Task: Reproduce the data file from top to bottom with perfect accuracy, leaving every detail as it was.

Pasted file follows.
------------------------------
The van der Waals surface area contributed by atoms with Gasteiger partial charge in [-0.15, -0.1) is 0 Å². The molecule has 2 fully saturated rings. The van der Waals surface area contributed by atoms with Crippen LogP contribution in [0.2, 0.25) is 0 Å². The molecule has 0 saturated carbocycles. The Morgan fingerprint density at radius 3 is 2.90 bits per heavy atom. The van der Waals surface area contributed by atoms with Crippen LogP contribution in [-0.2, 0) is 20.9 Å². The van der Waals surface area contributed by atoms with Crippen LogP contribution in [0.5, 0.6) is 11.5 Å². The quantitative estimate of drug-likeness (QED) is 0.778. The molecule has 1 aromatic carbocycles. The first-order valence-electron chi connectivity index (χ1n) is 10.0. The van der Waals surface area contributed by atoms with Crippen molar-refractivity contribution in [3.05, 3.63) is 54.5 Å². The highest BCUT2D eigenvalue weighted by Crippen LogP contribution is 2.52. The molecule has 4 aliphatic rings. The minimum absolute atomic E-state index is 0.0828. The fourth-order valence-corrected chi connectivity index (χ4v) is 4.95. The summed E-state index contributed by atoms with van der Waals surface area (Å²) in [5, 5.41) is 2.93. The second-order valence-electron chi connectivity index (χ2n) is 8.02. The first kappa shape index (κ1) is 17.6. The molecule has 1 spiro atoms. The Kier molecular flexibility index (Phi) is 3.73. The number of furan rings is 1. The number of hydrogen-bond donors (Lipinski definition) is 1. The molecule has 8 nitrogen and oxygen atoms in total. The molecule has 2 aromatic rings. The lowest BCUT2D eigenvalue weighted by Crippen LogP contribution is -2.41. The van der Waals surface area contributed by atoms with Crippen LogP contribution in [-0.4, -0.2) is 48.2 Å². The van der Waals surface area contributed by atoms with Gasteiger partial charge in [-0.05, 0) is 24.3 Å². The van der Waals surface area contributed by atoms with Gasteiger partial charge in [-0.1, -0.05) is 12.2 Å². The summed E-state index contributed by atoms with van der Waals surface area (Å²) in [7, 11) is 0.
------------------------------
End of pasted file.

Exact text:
The van der Waals surface area contributed by atoms with Gasteiger partial charge in [-0.15, -0.1) is 0 Å². The molecule has 2 fully saturated rings. The van der Waals surface area contributed by atoms with Crippen LogP contribution in [0.2, 0.25) is 0 Å². The molecule has 0 saturated carbocycles. The Morgan fingerprint density at radius 3 is 2.90 bits per heavy atom. The van der Waals surface area contributed by atoms with Crippen LogP contribution in [-0.2, 0) is 20.9 Å². The van der Waals surface area contributed by atoms with Crippen LogP contribution in [0.5, 0.6) is 11.5 Å². The quantitative estimate of drug-likeness (QED) is 0.778. The molecule has 1 aromatic carbocycles. The first-order valence-electron chi connectivity index (χ1n) is 10.0. The van der Waals surface area contributed by atoms with Crippen molar-refractivity contribution in [3.05, 3.63) is 54.5 Å². The highest BCUT2D eigenvalue weighted by Crippen LogP contribution is 2.52. The molecule has 4 aliphatic rings. The minimum absolute atomic E-state index is 0.0828. The fourth-order valence-corrected chi connectivity index (χ4v) is 4.95. The summed E-state index contributed by atoms with van der Waals surface area (Å²) in [5, 5.41) is 2.93. The second-order valence-electron chi connectivity index (χ2n) is 8.02. The first kappa shape index (κ1) is 17.6. The molecule has 1 spiro atoms. The Kier molecular flexibility index (Phi) is 3.73. The number of furan rings is 1. The number of hydrogen-bond donors (Lipinski definition) is 1. The molecule has 8 nitrogen and oxygen atoms in total. The molecule has 2 aromatic rings. The lowest BCUT2D eigenvalue weighted by Crippen LogP contribution is -2.41. The van der Waals surface area contributed by atoms with Crippen LogP contribution in [-0.4, -0.2) is 48.2 Å². The van der Waals surface area contributed by atoms with Gasteiger partial charge in [-0.05, 0) is 24.3 Å². The van der Waals surface area contributed by atoms with Gasteiger partial charge in [-0.1, -0.05) is 12.2 Å². The summed E-state index contributed by atoms with van der Waals surface area (Å²) in [7, 11) is 0.